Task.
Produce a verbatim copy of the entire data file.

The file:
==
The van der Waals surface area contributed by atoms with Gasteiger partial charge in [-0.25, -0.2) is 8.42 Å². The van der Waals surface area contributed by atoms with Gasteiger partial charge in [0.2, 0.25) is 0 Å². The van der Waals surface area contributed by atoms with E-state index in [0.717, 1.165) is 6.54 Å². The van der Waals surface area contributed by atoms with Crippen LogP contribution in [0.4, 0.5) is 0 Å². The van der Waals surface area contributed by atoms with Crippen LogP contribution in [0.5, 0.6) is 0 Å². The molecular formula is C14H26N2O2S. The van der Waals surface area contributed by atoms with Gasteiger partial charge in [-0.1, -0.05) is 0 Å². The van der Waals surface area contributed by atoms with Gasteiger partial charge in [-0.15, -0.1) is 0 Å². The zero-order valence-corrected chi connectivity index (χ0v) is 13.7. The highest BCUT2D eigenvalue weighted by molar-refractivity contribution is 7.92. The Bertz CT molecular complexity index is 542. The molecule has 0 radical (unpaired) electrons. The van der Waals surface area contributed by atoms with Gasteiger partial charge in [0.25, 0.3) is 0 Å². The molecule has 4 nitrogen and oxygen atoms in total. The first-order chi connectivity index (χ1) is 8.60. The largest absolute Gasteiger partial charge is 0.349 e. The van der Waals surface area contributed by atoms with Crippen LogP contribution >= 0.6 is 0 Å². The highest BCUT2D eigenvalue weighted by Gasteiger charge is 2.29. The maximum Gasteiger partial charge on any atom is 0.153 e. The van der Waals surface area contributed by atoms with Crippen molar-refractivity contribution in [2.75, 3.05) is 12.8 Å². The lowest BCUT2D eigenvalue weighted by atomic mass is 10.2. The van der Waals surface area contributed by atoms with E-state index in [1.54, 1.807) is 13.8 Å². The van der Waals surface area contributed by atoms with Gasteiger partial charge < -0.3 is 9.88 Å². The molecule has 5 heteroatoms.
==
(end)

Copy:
The van der Waals surface area contributed by atoms with Gasteiger partial charge in [-0.25, -0.2) is 8.42 Å². The van der Waals surface area contributed by atoms with Gasteiger partial charge in [0.2, 0.25) is 0 Å². The van der Waals surface area contributed by atoms with E-state index in [0.717, 1.165) is 6.54 Å². The van der Waals surface area contributed by atoms with Crippen LogP contribution in [0.4, 0.5) is 0 Å². The van der Waals surface area contributed by atoms with Crippen LogP contribution in [0.5, 0.6) is 0 Å². The molecular formula is C14H26N2O2S. The van der Waals surface area contributed by atoms with Gasteiger partial charge in [-0.1, -0.05) is 0 Å². The van der Waals surface area contributed by atoms with Gasteiger partial charge in [-0.15, -0.1) is 0 Å². The zero-order valence-corrected chi connectivity index (χ0v) is 13.7. The highest BCUT2D eigenvalue weighted by molar-refractivity contribution is 7.92. The Bertz CT molecular complexity index is 542. The molecule has 0 radical (unpaired) electrons. The van der Waals surface area contributed by atoms with Gasteiger partial charge in [0.25, 0.3) is 0 Å². The molecule has 4 nitrogen and oxygen atoms in total. The first-order chi connectivity index (χ1) is 8.60. The largest absolute Gasteiger partial charge is 0.349 e. The van der Waals surface area contributed by atoms with Crippen LogP contribution >= 0.6 is 0 Å². The highest BCUT2D eigenvalue weighted by Gasteiger charge is 2.29. The maximum Gasteiger partial charge on any atom is 0.153 e. The van der Waals surface area contributed by atoms with Crippen molar-refractivity contribution in [2.75, 3.05) is 12.8 Å². The lowest BCUT2D eigenvalue weighted by atomic mass is 10.2. The van der Waals surface area contributed by atoms with E-state index in [1.54, 1.807) is 13.8 Å². The van der Waals surface area contributed by atoms with Gasteiger partial charge < -0.3 is 9.88 Å². The molecule has 5 heteroatoms.